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Nonimmune hydrops fetalis: identifying the underlying genetic etiology.

  • Author(s): Sparks, Teresa N
  • Thao, Kao
  • Lianoglou, Billie R
  • Boe, Nina M
  • Bruce, Kari G
  • Datkhaeva, Ilina
  • Field, Nancy T
  • Fratto, Victoria M
  • Jolley, Jennifer
  • Laurent, Louise C
  • Mardy, Anne H
  • Murphy, Aisling M
  • Ngan, Emily
  • Rangwala, Naseem
  • Rottkamp, Catherine AM
  • Wilson, Lisa
  • Wu, Erica
  • Uy, Cherry C
  • Valdez Lopez, Priscila
  • Norton, Mary E
  • University of California Fetal–Maternal Consortium (UCfC)
  • et al.
Abstract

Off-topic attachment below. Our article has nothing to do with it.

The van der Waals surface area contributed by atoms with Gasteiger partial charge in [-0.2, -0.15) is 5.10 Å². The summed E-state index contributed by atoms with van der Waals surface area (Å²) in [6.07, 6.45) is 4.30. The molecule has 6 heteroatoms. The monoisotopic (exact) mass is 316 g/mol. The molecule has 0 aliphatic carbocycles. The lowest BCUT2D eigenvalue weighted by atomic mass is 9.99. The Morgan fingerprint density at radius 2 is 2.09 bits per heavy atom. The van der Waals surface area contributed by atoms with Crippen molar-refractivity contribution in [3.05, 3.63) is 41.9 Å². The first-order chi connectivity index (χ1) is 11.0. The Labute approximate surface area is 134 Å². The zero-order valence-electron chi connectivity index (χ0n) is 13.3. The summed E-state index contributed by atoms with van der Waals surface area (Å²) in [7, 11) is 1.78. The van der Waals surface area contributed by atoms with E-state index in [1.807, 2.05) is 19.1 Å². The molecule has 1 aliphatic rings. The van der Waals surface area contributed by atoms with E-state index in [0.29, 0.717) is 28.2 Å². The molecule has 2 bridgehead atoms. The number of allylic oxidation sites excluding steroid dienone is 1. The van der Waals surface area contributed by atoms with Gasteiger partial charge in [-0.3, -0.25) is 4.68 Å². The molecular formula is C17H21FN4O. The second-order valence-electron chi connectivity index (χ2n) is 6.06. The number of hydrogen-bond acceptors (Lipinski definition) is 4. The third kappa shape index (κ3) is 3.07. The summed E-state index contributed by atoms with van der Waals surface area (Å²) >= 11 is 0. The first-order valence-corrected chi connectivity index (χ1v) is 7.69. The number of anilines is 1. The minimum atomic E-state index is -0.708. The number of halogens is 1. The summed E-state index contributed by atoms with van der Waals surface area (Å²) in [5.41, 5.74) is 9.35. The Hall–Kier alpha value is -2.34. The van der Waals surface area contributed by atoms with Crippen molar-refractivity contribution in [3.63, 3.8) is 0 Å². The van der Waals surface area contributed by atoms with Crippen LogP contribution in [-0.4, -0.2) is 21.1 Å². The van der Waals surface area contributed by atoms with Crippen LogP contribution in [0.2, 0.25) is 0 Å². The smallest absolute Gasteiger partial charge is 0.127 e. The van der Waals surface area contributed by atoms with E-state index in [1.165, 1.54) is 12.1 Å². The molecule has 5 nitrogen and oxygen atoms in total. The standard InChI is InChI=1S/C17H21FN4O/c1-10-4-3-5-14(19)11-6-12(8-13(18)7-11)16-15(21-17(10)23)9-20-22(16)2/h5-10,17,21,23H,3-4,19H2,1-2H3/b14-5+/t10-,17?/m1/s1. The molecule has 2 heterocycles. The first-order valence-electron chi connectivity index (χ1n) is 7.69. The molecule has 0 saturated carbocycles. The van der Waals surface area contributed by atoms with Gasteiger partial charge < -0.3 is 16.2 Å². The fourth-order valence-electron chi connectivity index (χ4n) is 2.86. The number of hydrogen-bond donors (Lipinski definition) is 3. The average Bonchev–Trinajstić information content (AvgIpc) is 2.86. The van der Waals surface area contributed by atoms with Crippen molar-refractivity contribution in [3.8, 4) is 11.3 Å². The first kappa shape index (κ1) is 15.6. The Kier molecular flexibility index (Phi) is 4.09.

PURPOSE:Numerous etiologies may lead to nonimmune hydrops fetalis (NIHF), and the underlying cause often remains unclear. We aimed to determine the proportion of NIHF cases in which the etiology was clearly determined in a large, contemporary, and diverse cohort, as well as to describe the etiologies with a focus on genetic causes. METHODS:Retrospective review of NIHF cases between 2015 and 2017 from the five University of California Fetal-Maternal Consortium sites. Singleton pregnancies with prenatally diagnosed NIHF were included, and cases with maternal alloimmunization were excluded. Cases were categorized as being of confirmed, suspected, or unknown etiology. RESULTS:Sixty-five NIHF cases were identified. Forty-six percent (30/65) remained of unknown etiology, while 9.2% (6/65) had a suspected etiology and 44.6% (29/65) were of confirmed etiology. Among confirmed cases, 11 resulted from aneuploidy; 7 from fetal structural anomalies; 2 each from fetal arrhythmia, Noonan syndrome, and generalized lymphatic dysplasia; and 1 each from arthrogryposis, parvovirus, neonatal alloimmune thrombocytopenia, fetal goiter, and Kasabach-Merritt syndrome. CONCLUSION:In this contemporary, multicenter study, the cause of prenatally diagnosed NIHF was confirmed in only 44% of cases, and a genetic etiology was found in only 25% of those that received standard of care genetic testing.

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